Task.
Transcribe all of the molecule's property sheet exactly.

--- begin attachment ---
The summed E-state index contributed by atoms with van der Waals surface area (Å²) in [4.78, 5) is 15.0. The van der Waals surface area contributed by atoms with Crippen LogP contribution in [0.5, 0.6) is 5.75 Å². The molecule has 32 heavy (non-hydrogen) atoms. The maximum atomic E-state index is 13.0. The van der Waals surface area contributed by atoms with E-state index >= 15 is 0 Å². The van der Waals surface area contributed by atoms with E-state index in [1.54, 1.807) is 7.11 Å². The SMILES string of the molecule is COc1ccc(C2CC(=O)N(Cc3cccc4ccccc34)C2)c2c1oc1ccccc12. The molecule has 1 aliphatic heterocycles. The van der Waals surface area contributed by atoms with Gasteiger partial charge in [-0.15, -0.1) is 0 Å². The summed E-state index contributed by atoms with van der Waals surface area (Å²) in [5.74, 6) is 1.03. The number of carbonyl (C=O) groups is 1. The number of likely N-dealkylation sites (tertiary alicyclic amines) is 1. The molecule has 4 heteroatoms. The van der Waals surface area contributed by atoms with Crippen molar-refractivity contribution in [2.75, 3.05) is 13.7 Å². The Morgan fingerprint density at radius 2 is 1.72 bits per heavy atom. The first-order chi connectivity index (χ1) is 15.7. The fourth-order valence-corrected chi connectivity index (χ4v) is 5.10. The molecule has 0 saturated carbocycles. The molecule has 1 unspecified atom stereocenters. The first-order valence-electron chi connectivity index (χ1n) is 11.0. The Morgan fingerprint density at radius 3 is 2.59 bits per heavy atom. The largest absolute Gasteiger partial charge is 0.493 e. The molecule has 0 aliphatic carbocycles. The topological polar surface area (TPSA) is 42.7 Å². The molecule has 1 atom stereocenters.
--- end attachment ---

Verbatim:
The summed E-state index contributed by atoms with van der Waals surface area (Å²) in [4.78, 5) is 15.0. The van der Waals surface area contributed by atoms with Crippen LogP contribution in [0.5, 0.6) is 5.75 Å². The molecule has 32 heavy (non-hydrogen) atoms. The maximum atomic E-state index is 13.0. The van der Waals surface area contributed by atoms with E-state index >= 15 is 0 Å². The van der Waals surface area contributed by atoms with E-state index in [1.54, 1.807) is 7.11 Å². The SMILES string of the molecule is COc1ccc(C2CC(=O)N(Cc3cccc4ccccc34)C2)c2c1oc1ccccc12. The molecule has 1 aliphatic heterocycles. The van der Waals surface area contributed by atoms with Gasteiger partial charge in [-0.15, -0.1) is 0 Å². The summed E-state index contributed by atoms with van der Waals surface area (Å²) in [5.74, 6) is 1.03. The number of carbonyl (C=O) groups is 1. The number of likely N-dealkylation sites (tertiary alicyclic amines) is 1. The molecule has 4 heteroatoms. The van der Waals surface area contributed by atoms with Crippen molar-refractivity contribution in [2.75, 3.05) is 13.7 Å². The Morgan fingerprint density at radius 2 is 1.72 bits per heavy atom. The first-order chi connectivity index (χ1) is 15.7. The fourth-order valence-corrected chi connectivity index (χ4v) is 5.10. The molecule has 0 saturated carbocycles. The molecule has 1 unspecified atom stereocenters. The first-order valence-electron chi connectivity index (χ1n) is 11.0. The Morgan fingerprint density at radius 3 is 2.59 bits per heavy atom. The largest absolute Gasteiger partial charge is 0.493 e. The molecule has 0 aliphatic carbocycles. The topological polar surface area (TPSA) is 42.7 Å². The molecule has 1 atom stereocenters.